Table 3 shows the odds ratios for older women as compared with older men in urban and rural areas in relation to all healthcare use variables after taking into account the possible confounding effects of age, personal income level, report of chronic disease, and presence of temporary or established disability. The results show that older women seek health services more often, report more outpatient visits in the previous two weeks, and greater number of outpatient visits in the previous year in urban and rural areas. However, older women living in urban areas were less likely to have been admitted to the hospital in the previous year after considering the effect of all the other factors included in the analysis.




In agreement with other studies worldwide 15,16,17, this study found that a greater proportion of older women than men had established and temporary disabilities. The analysis also showed that seeking and using healthcare among older individuals vary according to health status, socioeconomic factors, and sex, and that these three factors are all independently related to healthcare use in later life. In addition, it showed that differences in older men's and women's patterns of healthcare seeking and use could not be not explained by age, health status, or income level. Older women were greater consumers of outpatient services and older men of inpatient care.

The overall prevalence of established disability was similar and very high among poor older women and men, but older men presented a steeper inverse gradient in the age and place-adjusted odds ratios for established disability according to income levels. Such findings were also apparent in the descriptive analysis comparing income groups by sex and health status, which suggested greater discrepancies in health status among older men. A study in Taiwan found that the effect of economic difficulties was significantly stronger among older men than among older women 17. Social class differentials in self-assessed health was also greater for older men than women in Britain 5. In the United States, poor men and men of color have the poorest indicators of health at all age groups 18. The higher rate of chronic disabilities among low-income older men in Brazil is likely to reflect poor working conditions in adulthood as well as higher exposure to many risk factors associated with poverty, including unhealthy life-styles. Some of these risk factors, especially work-related ones, may continue to play a role in older age. In Brazil, one in four men aged 65+ years is still engaged in the workforce, as compared with only 8% of older women 9,12. Further investigation is necessary to clarify why poor older men are disproportionately affected by permanent disabilities in Brazil.

As expected, temporary and established disabilities were both associated with report of chronic diseases and greater use of health services among older men and women, independent of age, income, and place of residence. Although both older men and women responded to poor health status with increased health care seeking (outpatient visits and hospitalizations), the magnitudes of these effects appear to be slightly greater among older men.

However, despite the similarities concerning healthcare use in response to health needs, older men and women showed clear differences in use patterns that could not be explained by differences in health status. Analysis confirmed that independent of health, age, and income, older women report more outpatient visits and urban older men more hospital admissions. As women live longer than men, a residual confounding by age due to age-group adjustment would tend to bias downward the observed gender differences in hospital use. Moreover, such differences are present even among healthier older men and women, as seen in Figure 2. Very similar gender differences in patterns of health services use were also observed in other studies 2,19. Two questions arise from these differences: (1) are men or women under- or over-using outpatient or inpatient services, and (2) do findings express sex differences in health care needs that were not accounted for in the present study?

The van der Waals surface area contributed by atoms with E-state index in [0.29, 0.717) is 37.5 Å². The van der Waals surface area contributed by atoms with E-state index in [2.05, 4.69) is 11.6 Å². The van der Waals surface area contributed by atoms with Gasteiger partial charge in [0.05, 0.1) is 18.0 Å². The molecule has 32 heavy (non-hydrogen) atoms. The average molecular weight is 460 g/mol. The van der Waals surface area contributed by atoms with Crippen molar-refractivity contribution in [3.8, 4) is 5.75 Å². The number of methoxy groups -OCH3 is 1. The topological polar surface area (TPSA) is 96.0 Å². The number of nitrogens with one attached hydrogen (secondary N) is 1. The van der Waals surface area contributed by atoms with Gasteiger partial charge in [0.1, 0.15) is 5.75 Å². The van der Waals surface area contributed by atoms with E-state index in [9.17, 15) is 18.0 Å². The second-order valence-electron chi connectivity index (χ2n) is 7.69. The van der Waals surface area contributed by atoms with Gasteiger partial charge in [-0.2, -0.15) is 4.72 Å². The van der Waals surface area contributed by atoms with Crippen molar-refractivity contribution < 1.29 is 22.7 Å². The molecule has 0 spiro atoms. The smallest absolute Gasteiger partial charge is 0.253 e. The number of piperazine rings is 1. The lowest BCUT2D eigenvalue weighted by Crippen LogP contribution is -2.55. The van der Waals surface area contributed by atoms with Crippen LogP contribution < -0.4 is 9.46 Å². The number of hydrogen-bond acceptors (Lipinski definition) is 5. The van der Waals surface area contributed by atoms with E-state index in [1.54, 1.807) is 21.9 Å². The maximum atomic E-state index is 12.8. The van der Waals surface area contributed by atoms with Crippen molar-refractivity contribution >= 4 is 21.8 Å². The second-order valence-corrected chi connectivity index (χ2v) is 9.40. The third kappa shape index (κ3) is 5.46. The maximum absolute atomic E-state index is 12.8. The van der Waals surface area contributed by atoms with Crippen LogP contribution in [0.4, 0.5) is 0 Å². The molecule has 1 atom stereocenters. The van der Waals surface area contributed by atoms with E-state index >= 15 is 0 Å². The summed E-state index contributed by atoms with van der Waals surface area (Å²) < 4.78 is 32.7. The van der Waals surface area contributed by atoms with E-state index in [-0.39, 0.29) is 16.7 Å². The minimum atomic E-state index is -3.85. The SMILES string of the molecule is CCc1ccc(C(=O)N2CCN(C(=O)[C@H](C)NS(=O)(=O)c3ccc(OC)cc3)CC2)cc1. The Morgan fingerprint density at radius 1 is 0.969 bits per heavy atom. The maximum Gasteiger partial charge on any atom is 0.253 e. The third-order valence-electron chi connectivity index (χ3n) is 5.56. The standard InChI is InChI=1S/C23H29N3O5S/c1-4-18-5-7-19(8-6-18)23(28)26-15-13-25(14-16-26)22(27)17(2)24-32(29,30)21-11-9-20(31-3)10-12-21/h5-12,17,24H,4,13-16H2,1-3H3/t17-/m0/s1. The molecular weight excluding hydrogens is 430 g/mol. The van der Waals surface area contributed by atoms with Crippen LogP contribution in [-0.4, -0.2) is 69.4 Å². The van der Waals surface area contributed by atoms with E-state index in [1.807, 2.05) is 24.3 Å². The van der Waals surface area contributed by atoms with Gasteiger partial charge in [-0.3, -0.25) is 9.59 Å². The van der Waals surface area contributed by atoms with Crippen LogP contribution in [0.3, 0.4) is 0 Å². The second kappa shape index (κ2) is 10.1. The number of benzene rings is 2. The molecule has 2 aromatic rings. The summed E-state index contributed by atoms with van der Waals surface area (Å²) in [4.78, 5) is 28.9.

The higher frequency of outpatient visits among older women, independent of health status, might be explained by: (1) differences in disease pattern, (2) women's greater compliance with medical counseling and treatment, and (3) women's greater use of regular and preventive health check-up. In relation to disease pattern, it is well known that older women have higher prevalence of health problems such as osteoarthritis, which increase healthcare utilization, especially outpatient care 20,21,22. Numerous studies on common chronic conditions, such as hypertension, also found that women have greater awareness of and tend to comply better with treatment than men 23,24,25. Additionally, very often compliance involves more regular medical visits. Even in the absence of disease, women tend to seek more health-related information than men as a result of social role differentiation 26,27.

It is possible that, overall, men are more pessimistic than women on the health benefits of outpatient services. In a study of health perceptions regarding heart disease, arthritis, and sleep disorders, older individuals who believed that nothing could be done to improve their health or that these conditions were "normal" parts of ageing were less likely to have regular physician visits 28. Older persons who considered health problems as normal parts of aging also had lower use rates of preventive medical services in one community based study 29.